Tuesday, February 21, 2017

The 7520 rate for March 2017 has decreased to 2.4%.

The March 2017 Applicable Federal Interest Rates can be found here.

Thursday, January 19, 2017

What he wants to accomplish vs. what he needs to accomplish…

As the United States rings in a New Year, it also welcomes a new president. All eyes are trained on Washington in anticipation of what President-elect Donald Trump will tackle in his first 100 days in office. Trump’s initial success will depend on how well he defines his own agenda and how he navigates the difference in details between his goals and the policy priorities of Congressional Republicans. Trump will also need to divide his political capital between the things his administration wants to do versus what it needs to do in the New Year.

Click here to read the Alert by David C. Russell and Miguel Rodriquez.

Tuesday, December 13, 2016

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While there is considerable uncertainty among wealth planners and tax professionals regarding how the incoming administration will impact the federal tax code, nearly everyone agrees that change is imminent. With that in mind, we have assembled this chart, which compares current tax rates with President-elect Donald Trump’s proposed tax plan, and the House Republicans’ Blueprint plan (released in June, 2016).  Click here.

Wednesday, October 19, 2016

The 7520 rate for November 2016 has remained at 1.6%.

The November 2016 Applicable Federal Interest Rates can be found here.

Tuesday, September 27, 2016

 

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Both presidential candidates have proposed changes to the estate tax regime.  Coming as a surprise to nobody, the proposals are quite different. (more…)

Thursday, September 22, 2016

 

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Based on the Consumer Price Index for the 12-month period ending August 31, 2016, Thompson Reuters Checkpoint has released their projected inflation-adjusted Estate, Gift, GST tax, and other exclusion amounts for 2017, as follows: (more…)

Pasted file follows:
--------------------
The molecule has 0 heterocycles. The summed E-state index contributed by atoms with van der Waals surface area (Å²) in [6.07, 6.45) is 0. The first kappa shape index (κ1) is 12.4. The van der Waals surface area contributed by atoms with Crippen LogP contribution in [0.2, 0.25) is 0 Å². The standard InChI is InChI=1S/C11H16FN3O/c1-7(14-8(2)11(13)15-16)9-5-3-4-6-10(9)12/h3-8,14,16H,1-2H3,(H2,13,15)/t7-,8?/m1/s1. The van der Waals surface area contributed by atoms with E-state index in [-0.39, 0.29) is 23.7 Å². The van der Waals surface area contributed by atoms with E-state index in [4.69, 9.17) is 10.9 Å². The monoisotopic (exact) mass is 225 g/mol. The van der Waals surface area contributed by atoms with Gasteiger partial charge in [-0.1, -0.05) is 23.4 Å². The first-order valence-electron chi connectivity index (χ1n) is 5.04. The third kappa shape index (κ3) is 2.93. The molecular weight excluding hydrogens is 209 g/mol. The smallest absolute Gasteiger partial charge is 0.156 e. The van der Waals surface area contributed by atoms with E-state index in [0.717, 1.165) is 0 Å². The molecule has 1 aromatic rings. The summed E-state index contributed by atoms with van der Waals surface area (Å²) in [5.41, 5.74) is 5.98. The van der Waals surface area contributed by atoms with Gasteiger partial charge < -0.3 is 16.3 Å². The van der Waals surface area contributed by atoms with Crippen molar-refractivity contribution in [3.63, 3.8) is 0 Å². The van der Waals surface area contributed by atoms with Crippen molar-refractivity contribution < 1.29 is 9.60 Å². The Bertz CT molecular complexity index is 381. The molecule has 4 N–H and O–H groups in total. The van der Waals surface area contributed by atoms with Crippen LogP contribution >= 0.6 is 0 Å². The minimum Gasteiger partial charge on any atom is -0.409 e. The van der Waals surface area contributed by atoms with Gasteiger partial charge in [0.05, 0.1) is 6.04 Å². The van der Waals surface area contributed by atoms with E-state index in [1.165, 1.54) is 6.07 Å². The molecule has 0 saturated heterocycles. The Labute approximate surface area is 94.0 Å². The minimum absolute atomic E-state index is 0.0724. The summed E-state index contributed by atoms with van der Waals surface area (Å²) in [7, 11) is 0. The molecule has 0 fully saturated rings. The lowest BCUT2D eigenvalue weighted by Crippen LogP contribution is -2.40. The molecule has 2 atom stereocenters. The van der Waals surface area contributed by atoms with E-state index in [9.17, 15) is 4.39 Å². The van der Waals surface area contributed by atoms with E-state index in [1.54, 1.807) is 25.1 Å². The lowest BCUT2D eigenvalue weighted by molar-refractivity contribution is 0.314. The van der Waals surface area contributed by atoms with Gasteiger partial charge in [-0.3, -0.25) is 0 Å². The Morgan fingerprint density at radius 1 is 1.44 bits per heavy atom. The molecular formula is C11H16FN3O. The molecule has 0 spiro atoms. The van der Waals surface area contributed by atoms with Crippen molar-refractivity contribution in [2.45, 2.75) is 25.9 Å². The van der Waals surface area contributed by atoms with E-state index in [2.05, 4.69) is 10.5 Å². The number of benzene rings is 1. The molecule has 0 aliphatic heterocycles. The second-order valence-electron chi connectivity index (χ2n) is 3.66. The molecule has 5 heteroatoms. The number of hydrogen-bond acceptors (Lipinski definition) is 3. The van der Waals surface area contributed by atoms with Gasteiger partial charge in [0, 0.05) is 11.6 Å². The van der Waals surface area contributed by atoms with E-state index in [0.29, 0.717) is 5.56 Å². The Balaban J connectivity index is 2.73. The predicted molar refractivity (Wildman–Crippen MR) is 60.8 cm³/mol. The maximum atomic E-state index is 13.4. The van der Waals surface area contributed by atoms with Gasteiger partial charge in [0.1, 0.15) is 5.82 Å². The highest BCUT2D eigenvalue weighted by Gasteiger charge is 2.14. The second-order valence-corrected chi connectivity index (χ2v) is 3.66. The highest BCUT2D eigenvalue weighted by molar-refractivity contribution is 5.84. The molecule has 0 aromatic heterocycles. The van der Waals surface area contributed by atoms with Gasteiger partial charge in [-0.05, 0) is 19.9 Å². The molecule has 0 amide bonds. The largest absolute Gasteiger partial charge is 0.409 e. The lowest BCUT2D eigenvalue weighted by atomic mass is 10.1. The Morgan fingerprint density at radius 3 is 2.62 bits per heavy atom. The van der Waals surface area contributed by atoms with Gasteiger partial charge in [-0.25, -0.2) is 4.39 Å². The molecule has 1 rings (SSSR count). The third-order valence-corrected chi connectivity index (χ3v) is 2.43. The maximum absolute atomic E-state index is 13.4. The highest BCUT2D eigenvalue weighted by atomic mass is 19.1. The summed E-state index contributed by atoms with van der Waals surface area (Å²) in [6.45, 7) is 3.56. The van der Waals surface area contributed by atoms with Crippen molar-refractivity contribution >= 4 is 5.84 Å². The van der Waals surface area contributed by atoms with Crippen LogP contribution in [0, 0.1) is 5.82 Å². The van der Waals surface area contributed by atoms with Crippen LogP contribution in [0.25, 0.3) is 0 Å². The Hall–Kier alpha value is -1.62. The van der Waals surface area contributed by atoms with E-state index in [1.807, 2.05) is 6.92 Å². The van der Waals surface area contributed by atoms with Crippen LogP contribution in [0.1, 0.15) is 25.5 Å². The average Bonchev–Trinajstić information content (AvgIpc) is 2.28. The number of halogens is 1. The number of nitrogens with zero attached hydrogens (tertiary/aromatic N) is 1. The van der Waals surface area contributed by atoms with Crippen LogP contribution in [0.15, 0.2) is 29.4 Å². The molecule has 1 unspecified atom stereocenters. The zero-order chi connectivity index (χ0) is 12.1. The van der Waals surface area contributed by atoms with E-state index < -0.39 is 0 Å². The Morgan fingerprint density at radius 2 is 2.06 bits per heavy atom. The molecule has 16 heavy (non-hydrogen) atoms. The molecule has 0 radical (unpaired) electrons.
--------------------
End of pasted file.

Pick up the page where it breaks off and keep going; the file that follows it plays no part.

Tuesday, September 20, 2016

The 7520 rate for October 2016 has increased to 1.6%.

The October 2016 Applicable Federal Interest Rates can be found here.

Monday, September 19, 2016

One of the many requirements that a trust must meet in order for it to qualify as a Charitable Remainder Annuity Trust (“CRAT”) is the “Probability of Exhaustion Test”.  This test applies to CRATs whose annuity term is based on one or more lifetimes, and requires the likelihood that the charitable remainder beneficiary will not receive its interest in the trust be 5% or less.  If a trust fails the test, then the charitable remainder interest does not qualify for income, gift, or estate tax charitable deductions, and the trust is not exempt from income tax. (more…)

Wednesday, September 14, 2016

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Effective September 2, 2016, the Internal Revenue Service formally put into place amendments to regulations that define who is married for tax purposes.   The new regulations finalize proposed regulations issued in 2015, with only a few minor changes.  The IRS Regulation states that it will interpret the term “husband and wife” as any two people who are married to each other, even if they are a same-sex couple. (more…)

Wednesday, March 9, 2016
Budget concept

Budget concept

The Department of the Treasury has released the Treasury Green Book  for Fiscal Year 2017, which provides explanations of the President’s budget proposals.  One such proposal (remember…these are just proposals, not actual changes in the law) that may affect your estate planning, if passed, is found on page 252 of the Green Book and is re-printed here for your convenience:

CONSOLIDATE CONTRIBUTION LIMITATIONS FOR CHARITABLE DEDUCTIONS AND EXTEND THE CARRYFORWARD PERIOD FOR EXCESS CHARITABLE CONTRIBUTION DEDUCTION AMOUNTS

Current Law

Current law limits the amount of charitable contribution deductions a donor may claim to a share of the donor’s contribution base (the taxpayer’s AGI computed without regard to any net operating loss carryback for the taxable year). An individual taxpayer may generally deduct up to 50 percent of his or her contribution base for contributions of cash to public charities, and up to 30 percent for cash contributions to most private foundations. An individual taxpayer may generally deduct up to 30 percent of his or her contribution base for contributions of appreciated capital gain property to public charities, and up to 20 percent to most private foundations. Finally, an individual taxpayer may deduct up to 20 percent of his or her contribution base for contributions of capital gain property for the use of a charitable organization. Charitable contributions to an organization exceeding these limits may be carried forward to be deducted in the subsequent five years. Contributions for the use of an organization exceeding these limits may not be carried forward. These limitations are applied prior to the overall limitation on itemized deductions (the so-called Pease limitation). Special rules regarding percentage limitations and carry-forward periods apply for qualified conservation contributions. (more…)